When it comes to disagreements or confrontation, violence should obviously never be the first answer.
However, as anyone who has experienced trouble will know, sometimes certain situations don’t give you a choice.
Whether you are cornered and forced into a fight, or outnumbered by multiple attackers, sometimes you have to confront them physically.
But what is the best way to ensure you sustain minimal injury, and end the violence as quickly as possible?
Key Things To Remember
When it comes to fighting, be it a street fight or indeed organized competition, the most important things to consider are your own protection, the vulnerable body areas of your opponent, and maintaining calm and balance.
Consider Your Stance
First and foremost, you want to adopt a stance that will keep you and your vital components safe from harm.
Take on a side facing stance, giving you an opportunity to defend your throat, face, genitals/groin, and other sensitive areas like the stomach and chest.
Secondly, ensure your stance is lower.
This will make you harder to topple, and will give you a sturdier grounding when fighting your opponent.
Consider Your Priorities
If you have attempted to defuse the situation, but your opponent still pushes you into a confrontation, then the first priority has to be your own defense.
You should expect any sudden move from your opponent to be the beginning of an attack, and should be ready to act accordingly.
When they begin the attack, attack at the same time.
The aim should be to beat them in making contact.
More than likely they themselves were trying to knock you out, or end it equally as quickly, so they won’t be anticipating you to be aware of that (or to be able to beat them to the punch).
Another key thing to remember during the confrontation, is to respond dynamically to your opponent’s attacks.
If they use a right hook, and you block with your left hand, the thing you should be immediately doing is attacking back with your free hand.
Of course, we can’t talk about physical confrontation without discussing the potential for legal consequences.
If you are attacked, and the attack is physically unprovoked on your part, then within reason you are legally allowed to defend yourself.
But self defense has its own limits, and reasonable force should always be employed during any confrontation.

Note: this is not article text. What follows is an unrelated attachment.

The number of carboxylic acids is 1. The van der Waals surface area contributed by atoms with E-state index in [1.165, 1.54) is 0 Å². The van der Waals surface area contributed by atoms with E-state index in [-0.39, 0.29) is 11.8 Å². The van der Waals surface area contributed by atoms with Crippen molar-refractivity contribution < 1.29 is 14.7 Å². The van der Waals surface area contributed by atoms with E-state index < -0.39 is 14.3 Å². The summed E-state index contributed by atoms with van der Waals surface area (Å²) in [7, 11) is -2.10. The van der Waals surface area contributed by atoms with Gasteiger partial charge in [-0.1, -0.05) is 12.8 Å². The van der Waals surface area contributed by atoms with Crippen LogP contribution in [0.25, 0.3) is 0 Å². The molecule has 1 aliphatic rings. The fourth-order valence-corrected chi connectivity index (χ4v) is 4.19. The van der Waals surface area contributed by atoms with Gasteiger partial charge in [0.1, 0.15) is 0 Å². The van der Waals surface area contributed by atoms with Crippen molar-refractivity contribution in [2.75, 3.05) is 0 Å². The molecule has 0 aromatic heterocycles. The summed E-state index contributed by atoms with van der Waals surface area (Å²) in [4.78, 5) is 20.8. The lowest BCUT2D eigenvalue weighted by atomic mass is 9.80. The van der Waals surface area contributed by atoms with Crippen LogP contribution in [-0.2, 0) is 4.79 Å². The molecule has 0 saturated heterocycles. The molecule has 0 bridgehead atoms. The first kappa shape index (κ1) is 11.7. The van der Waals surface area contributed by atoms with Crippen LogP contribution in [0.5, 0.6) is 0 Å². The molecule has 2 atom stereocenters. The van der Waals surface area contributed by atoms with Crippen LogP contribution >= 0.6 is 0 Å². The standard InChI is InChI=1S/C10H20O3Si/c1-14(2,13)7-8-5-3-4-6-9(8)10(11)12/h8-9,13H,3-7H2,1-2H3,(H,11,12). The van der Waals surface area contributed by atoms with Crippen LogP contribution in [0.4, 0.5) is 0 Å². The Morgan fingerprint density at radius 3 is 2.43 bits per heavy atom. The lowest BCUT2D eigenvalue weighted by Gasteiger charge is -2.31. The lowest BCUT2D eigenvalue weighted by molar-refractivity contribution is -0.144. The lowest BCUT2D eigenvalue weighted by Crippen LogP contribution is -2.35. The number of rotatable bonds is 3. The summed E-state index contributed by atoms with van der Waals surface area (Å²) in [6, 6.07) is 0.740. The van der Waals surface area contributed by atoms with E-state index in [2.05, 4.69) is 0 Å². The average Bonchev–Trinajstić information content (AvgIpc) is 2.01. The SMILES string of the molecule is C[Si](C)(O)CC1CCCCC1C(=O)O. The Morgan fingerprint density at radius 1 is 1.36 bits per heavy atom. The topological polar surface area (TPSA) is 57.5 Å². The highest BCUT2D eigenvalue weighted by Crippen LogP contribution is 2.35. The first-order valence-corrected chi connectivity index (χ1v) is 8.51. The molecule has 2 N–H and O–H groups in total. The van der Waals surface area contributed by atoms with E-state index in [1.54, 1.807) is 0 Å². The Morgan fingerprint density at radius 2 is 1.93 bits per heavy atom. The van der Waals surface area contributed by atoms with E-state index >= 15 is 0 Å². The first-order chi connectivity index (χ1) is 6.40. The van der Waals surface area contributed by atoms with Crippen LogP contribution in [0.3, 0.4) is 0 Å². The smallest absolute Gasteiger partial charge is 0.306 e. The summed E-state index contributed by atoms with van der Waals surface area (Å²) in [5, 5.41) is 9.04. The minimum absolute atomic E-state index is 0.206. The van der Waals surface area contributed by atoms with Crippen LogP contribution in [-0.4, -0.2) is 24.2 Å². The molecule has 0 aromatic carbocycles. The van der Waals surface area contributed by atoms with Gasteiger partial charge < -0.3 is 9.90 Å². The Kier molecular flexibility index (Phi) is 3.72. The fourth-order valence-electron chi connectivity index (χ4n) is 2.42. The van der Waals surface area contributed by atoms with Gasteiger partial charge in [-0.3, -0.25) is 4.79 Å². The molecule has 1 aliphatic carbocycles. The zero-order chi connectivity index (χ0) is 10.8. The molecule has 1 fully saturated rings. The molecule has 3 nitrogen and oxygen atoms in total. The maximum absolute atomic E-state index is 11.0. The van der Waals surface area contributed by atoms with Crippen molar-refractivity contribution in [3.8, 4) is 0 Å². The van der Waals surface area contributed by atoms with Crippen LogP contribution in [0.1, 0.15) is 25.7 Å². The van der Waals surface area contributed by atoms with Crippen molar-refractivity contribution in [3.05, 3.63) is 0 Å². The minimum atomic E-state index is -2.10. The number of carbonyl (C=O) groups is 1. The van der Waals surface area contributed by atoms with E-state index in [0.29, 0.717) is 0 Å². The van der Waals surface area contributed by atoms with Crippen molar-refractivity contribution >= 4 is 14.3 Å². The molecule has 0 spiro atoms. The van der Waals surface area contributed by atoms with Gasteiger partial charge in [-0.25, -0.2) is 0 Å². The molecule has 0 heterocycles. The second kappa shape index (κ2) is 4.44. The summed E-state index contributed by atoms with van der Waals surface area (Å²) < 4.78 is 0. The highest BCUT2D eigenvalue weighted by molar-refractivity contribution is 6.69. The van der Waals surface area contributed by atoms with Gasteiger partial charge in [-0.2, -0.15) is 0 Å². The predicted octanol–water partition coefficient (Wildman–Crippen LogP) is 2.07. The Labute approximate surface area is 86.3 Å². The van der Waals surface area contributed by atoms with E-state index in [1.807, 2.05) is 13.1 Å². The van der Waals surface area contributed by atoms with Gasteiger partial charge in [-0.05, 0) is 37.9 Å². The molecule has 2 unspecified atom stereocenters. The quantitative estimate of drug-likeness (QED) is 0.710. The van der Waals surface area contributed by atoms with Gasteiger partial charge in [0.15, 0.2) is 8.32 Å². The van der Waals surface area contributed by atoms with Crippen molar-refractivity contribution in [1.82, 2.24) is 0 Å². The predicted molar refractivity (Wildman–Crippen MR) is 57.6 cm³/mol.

If you knock the attacker to the ground (or out cold), then the fighting should stop, and defusing (or deescalation) should then become the priority once again.
When someone falls down and remains down, the fight is over.
Self defense doesn’t mean you can then attack them on the ground. In that case, it is assault, and in essence the roles have reversed from you being the victim to being the attacker.
Now to the fighting itself. When it comes to ending a fight quickly, there are several simple and effective methods that can be employed.
Avoiding the fight should be the first choice. But as we discussed, sometimes this is just not an option.
Often when confrontations occur, alcohol or other substances are in play, and as such judgments are often impaired or completely hindered on the part of the attacker.
The throat is an effective point of vulnerability, and as such it pays to exploit it where possible.
One technique is a hammer fist strike. For this, make a fist, turn your arm to the side, and strike them with the side of the fist.
This style not only adds more force and sturdiness to the attack, but makes it harder for them to twist or block your attack.
This could also be replaced by a “karate chop” using a flattened hand with the same motion.
This is easy and can be just as effective, although you put your fingers at risk of damage by keeping them unballed.
Obviously, the most common attack would be a straight punch, but under poor circumstances, this could be blocked easier than other attacks, and relies more on their surprise.
As anyone who has bumped their nose will attest, it is not a pleasant sensation.
This can be one of the quickest ways to stop a fight, and is something of a classic for a reason.
When we get hit in the nose, we are brought to a literal standstill in seconds.
Our eyes water, our vision blurs, and depending on the force, we are either bleeding or in a lot of pain.
The same techniques can be employed as with the throat attacks, and this can provide ample time to then defuse or flee the situation.
Effective against both genders, due to the sensitive nature of that area, a well placed kick/knee to the groin can end a fight pretty quickly.
This is generally done in closer quarters, and is effective in getting them to drop or let go of you during grappling.
Hit hard and fast, and pretend you are kicking through them, not at them.
The eyes are also a good area to attack.
A good punch can swell an eye shut and deprive them of sight.
Similarly, a thumb or collection of fingers can be extremely unpleasant for the attacker, especially when they are jabbed with force.
Remember though, your outright goal isn’t to blind anyone, just to cause enough temporary pain to stop the fight in its tracks and avoid further violence.
And there we have it, some of the best ways to end a fight as quickly as possible.
Whilst we can’t stress enough how important avoidance and deescalation are to ending fights before they begin, these techniques should prove effective when employed with force, calm, and mindfulness of the situation.
Most importantly, be safe out there!
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